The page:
Western Cape's Covid-19 toll a taste of things to come for all SA, says Abdool Karim

Epidemiologist and director of the Centre for the Aids Programme of Research in SA, Prof Salim Abdool Karim, chairs the government’s Covid-19 ministerial advisory committee.
Epidemiologist and director of the Centre for the Aids Programme of Research in SA, Prof Salim Abdool Karim, chairs the government’s Covid-19 ministerial advisory committee.
Image: Sandile Ndlovu

All eyes are on the Western Cape as the epicentre of Covid-19, with the province accounting for 211 of SA's 312 fatalities.

But Prof Salim Abdool Karim said on Wednesday it was probably just a matter of time before the rest of the country saw the same pattern. He said the Western Cape was providing an “early indication” of how the pandemic played out, and this included “a much higher number of cases in the hospitals”.

“When we look at the way an epidemic occurs, we have an eight-stage strategy. We have finished the first four - preparation; prevention; lockdown; and active case-finding with field workers looking for patients.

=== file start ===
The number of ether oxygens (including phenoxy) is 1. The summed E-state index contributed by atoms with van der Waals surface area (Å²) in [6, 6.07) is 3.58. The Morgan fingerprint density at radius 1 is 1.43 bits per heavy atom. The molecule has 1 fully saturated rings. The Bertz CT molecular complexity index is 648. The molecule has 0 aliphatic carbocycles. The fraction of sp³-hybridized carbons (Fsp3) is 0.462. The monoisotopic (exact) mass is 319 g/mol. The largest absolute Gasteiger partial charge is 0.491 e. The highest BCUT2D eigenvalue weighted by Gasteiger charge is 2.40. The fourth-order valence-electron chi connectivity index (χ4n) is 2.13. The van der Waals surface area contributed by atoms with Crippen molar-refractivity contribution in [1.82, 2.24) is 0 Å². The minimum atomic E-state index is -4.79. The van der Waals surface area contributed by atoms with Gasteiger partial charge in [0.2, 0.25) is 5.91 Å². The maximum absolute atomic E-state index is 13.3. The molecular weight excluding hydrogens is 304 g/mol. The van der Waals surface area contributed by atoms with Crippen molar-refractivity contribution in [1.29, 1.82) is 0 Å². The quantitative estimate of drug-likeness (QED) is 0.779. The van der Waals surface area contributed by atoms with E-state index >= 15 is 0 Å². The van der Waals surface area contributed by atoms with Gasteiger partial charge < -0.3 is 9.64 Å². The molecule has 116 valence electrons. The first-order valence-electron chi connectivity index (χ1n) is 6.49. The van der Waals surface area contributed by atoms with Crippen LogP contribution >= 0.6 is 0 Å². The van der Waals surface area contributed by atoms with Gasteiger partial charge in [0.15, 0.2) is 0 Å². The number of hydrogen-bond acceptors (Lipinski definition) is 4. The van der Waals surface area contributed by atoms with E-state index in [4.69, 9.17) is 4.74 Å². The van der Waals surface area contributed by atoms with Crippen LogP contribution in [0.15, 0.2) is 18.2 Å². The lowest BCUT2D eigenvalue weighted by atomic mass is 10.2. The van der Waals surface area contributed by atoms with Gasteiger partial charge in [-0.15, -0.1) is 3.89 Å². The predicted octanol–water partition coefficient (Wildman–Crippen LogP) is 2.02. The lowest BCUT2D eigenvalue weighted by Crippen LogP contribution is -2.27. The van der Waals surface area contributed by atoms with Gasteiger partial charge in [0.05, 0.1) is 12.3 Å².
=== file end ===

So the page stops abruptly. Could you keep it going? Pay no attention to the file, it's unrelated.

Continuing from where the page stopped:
“We are now in stage five of going to hotspots, but that started in the Western Cape two weeks ago,” Karim, chair of the health ministry's advisory committee on Covid-19, told a webinar organised by the South African Clinical Trial Research Association.

In Cape Town, Khayelitsha Spar, Goal Supermarket in Delft and the GlaxoSmithKline factory in Epping seeded hotspots in which 552 tests produced 223 positive results.

That is a positivity rate of 40%, compared to a national average below 2%.

Karim said: “Everyone is asking, if we don’t have a problem, why are we sitting at home? But the fact is, we don't have a problem because we were sitting at home.”

He said it wasn’t a case of “trying to end the pandemic” or getting to a point where it was “out of control”.

The goal, simply, was to flatten the curve so that “the capacity exists to care for patients” when the clinical burden becomes heavy.

What SA must avoid is a situation similar to those in New York and Italy, in which “the virus is left unchecked and spreads so rapidly that it begins to overwhelm the health-care system”.

SA was on its 52nd day since confirmation of the 100th Covid-19 case, Karim said, adding that data before the 100th case was too limited to be significant. 

“Our entire population is at risk - rich, poor, men, women ... and one in five of those who have symptoms may need hospital care,” he said.

Before lockdown, the number of active cases was doubling every two days. After lockdown, it was doubling every 15 days. 

“It was slowing down, and since the easing of the lockdown, we have maintained a pretty reasonable rate of around 12 days for active cases to double.”

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